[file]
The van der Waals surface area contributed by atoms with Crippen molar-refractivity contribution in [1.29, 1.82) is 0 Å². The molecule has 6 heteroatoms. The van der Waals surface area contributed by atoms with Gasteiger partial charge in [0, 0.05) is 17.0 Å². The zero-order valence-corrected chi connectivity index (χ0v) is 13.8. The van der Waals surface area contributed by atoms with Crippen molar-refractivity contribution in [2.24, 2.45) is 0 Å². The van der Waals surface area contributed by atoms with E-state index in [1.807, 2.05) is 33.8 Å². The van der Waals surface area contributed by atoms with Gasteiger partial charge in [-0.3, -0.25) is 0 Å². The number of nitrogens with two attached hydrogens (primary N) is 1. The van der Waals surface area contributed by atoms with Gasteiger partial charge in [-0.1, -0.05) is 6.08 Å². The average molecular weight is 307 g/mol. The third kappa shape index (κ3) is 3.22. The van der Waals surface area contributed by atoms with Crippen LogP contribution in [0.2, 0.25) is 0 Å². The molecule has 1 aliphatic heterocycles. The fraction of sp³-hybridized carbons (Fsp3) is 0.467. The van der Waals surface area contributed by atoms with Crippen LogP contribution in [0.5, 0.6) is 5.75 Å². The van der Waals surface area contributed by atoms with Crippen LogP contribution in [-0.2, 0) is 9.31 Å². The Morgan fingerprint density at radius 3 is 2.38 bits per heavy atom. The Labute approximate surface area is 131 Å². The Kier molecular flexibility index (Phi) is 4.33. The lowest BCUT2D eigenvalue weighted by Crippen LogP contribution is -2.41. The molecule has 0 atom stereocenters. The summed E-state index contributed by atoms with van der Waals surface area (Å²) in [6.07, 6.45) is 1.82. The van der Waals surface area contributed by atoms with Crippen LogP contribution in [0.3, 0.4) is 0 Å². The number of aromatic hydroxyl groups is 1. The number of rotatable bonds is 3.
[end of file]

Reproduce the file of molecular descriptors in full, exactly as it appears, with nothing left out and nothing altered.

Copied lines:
The van der Waals surface area contributed by atoms with Crippen molar-refractivity contribution in [1.29, 1.82) is 0 Å². The molecule has 6 heteroatoms. The van der Waals surface area contributed by atoms with Gasteiger partial charge in [0, 0.05) is 17.0 Å². The zero-order valence-corrected chi connectivity index (χ0v) is 13.8. The van der Waals surface area contributed by atoms with Crippen molar-refractivity contribution in [2.24, 2.45) is 0 Å². The van der Waals surface area contributed by atoms with E-state index in [1.807, 2.05) is 33.8 Å². The van der Waals surface area contributed by atoms with Gasteiger partial charge in [-0.3, -0.25) is 0 Å². The number of nitrogens with two attached hydrogens (primary N) is 1. The van der Waals surface area contributed by atoms with Gasteiger partial charge in [-0.1, -0.05) is 6.08 Å². The average molecular weight is 307 g/mol. The third kappa shape index (κ3) is 3.22. The van der Waals surface area contributed by atoms with Crippen LogP contribution in [0.2, 0.25) is 0 Å². The molecule has 1 aliphatic heterocycles. The fraction of sp³-hybridized carbons (Fsp3) is 0.467. The van der Waals surface area contributed by atoms with Crippen LogP contribution in [0.5, 0.6) is 5.75 Å². The van der Waals surface area contributed by atoms with Crippen LogP contribution in [-0.2, 0) is 9.31 Å². The Morgan fingerprint density at radius 3 is 2.38 bits per heavy atom. The Labute approximate surface area is 131 Å². The Kier molecular flexibility index (Phi) is 4.33. The lowest BCUT2D eigenvalue weighted by Crippen LogP contribution is -2.41. The molecule has 0 atom stereocenters. The summed E-state index contributed by atoms with van der Waals surface area (Å²) in [6.07, 6.45) is 1.82. The van der Waals surface area contributed by atoms with Crippen LogP contribution in [0.3, 0.4) is 0 Å². The number of aromatic hydroxyl groups is 1. The number of rotatable bonds is 3.